It’s been really wonderful to see people in Salem respond to the large collection of Frank Cousins glass plate negatives which were digitized and uploaded to the Digital Commonwealth by the Peabody Essex Museum just last week. It was verified that columns from Mechanic Hall, which burned down in 1905, had been situated in a River Street garden for quite some time, we all saw how connected the city was a century ago with tracks running everywhere, and people are zooming in on all sorts of details we could never possibly grasp without these visual “windows” to the past. Sometimes I’m a bit wary about historical photographs: people do tend to get focused on the details rather than look for the bigger picture. But it is impossible to deny their instant accessibility and capacity for driving historical engagement, especially by enabling comparisons of the past and the present. That’s what I have been doing all week, whenever I could find or make the time: walking around with the Cousins collection and placing myself in the spot (or vicinity) where he took the picture a century and more ago. So much is revealed when you look at the city through a historical lens: some places have hardly changed, others are unrecognizable, everything is illuminated. Before I get to the details, some big picture observations: the city appears much cleaner in Cousins’ day (most of these photos are from the 1890s) than ours, and much less crowded (although he is not showing us Salem’s working-class neighborhoods), and the impact of cars is obvious. I do wonder about the pristine streets in Cousins’ photographs as this was a world of horses: did Cousins bring his own broom or helper to sweep the streets before he took his photographs? But there was no food-and-drink detritus then: Salem is awash in coffee cups, paper plates, and nip bottles now.

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pixlr-1The John P. Felt House on Federal Court past and present: despite a rough last half-century or so, the house is still standing in good form, lacking only its widow’s walk and shutters.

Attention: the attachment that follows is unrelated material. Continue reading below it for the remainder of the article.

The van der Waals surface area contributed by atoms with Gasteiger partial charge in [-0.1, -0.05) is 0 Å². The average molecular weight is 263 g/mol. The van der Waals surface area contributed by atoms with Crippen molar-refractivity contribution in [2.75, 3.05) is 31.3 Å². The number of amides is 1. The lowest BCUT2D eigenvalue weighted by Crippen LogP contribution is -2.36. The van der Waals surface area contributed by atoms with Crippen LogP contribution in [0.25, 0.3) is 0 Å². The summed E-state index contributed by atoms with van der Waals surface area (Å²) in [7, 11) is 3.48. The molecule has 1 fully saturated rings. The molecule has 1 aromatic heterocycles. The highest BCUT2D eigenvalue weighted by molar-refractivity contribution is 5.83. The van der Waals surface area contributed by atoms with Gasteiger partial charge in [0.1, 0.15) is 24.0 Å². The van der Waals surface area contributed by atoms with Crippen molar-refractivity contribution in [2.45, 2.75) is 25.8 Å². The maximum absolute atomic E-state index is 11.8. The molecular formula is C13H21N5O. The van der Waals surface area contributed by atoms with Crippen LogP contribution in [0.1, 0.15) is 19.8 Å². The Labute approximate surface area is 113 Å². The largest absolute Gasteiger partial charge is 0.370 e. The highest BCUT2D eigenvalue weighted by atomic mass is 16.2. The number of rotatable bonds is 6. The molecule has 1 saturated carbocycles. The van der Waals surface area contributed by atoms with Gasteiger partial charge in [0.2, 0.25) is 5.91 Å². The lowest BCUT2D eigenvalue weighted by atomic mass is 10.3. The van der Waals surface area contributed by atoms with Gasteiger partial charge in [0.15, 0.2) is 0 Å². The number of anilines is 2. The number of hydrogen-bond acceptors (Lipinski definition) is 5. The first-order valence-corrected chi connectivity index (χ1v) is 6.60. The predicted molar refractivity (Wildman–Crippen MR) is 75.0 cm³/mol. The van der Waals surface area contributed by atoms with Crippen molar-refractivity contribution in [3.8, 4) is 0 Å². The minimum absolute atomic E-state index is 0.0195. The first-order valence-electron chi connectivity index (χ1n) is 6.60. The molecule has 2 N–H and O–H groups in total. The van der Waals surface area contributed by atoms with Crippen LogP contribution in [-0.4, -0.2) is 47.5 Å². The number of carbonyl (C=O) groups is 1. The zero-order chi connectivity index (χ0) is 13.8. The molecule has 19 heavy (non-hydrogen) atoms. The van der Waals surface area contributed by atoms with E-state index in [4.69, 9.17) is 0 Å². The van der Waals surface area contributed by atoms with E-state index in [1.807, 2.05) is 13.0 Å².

pixlr-2Barton Square has been pretty much annihilated.

pixlr-3Change and continuity on Bott’s Court: old house on the left, newer (both 1890s) houses on the right. Cousins is showing us the demolition of the former house on the right with his preservationist eye.

pixlr-5Kimball Court present and past: Cousins is showing us the birthplace of Nathaniel Bowditch below: this house is in the top right corner above. In front of it today is a house that was brought over from Church Street during urban renewal in the 1960s when that street was wiped out.

pixlr-618 Lynde Street: this appears to be the same house, with major doorway changes.

pixlr_20190705142016939The house on Mall Street where Nathaniel Hawthorne wrote the Scarlet Letter: there was an addition attached to the house at some point in the 1980s or thereabouts.

pixlr-7134 Bridge Street: As a major entrance corridor–then and now—Bridge Street has impacted by car traffic pretty dramatically over the twentieth century; Cousins portrays a sleepier street with some great houses, many of which are still standing—hopefully the progressive sweep of vinyl along this street will stop soon.

pixlr-817 Pickman Street seems to have acquired a more distinguished entrance; this was the former Mack Industrial School (Cousins’ caption reads “Hack” incorrectly).

pixlr-9Great view of lower Daniels Street–leading down to Salem Harbor–and the house built for Captain Nathaniel Silsbee (Senior) in 1783. You can’t tell because of the trees, but the roofline of this house has been much altered, along with its entrance.

pixlr-10Hardy Street, 1890s and today: with the “mansion house” of Captain Edward Allen still standing proudly on Derby Street though somewhat obstructed by this particular view. You can read a very comprehensive history of this house here, drawn from literary sources in the Phillips Library’s collections.


There is Light

A large part of the frustration many in Salem felt at the removal of Salem’s archival heritage contained in the collections of the Peabody Essex Museum’s Phillips Library in 2017 was due to the fact that so little of these materials had been digitized: a tiny fraction, with no guarantees of more to come. I do think it was surprising to many just how far behind comparable institutions the PEM was in the process of increasing access to its collections, and this vulnerability certainly made it easy for nattering nabobs like me to criticize their complete, non-compensated removal. But a few months ago we began to hear of some major digitization initiatives, and yesterday was a truly joyous day, as the PEM uploaded its newly-digitized collection of glass plate negatives by the Salem photographer Frank Cousins (1851-1925) to the Digital Commonwealth site, enabling access to thousands of historic images of streets, houses, objects and people in Salem and other towns and cities from c. 1890-1920, just like that. I’ve been waiting for these images for a decade, browsing the printed catalog of negatives regularly, knowing exactly what was there, and what I could not see, what we all could not see. And then suddenly we could.

Cousins TeamThe Frank Cousins “Team”/ Employees’ carriage in the Columbus Day parade in Salem, 1892, Phillips Library at the Peabody Essex Museum: Frank Cousins Collection of Glass Plate Negatives via Digital Commonwealth.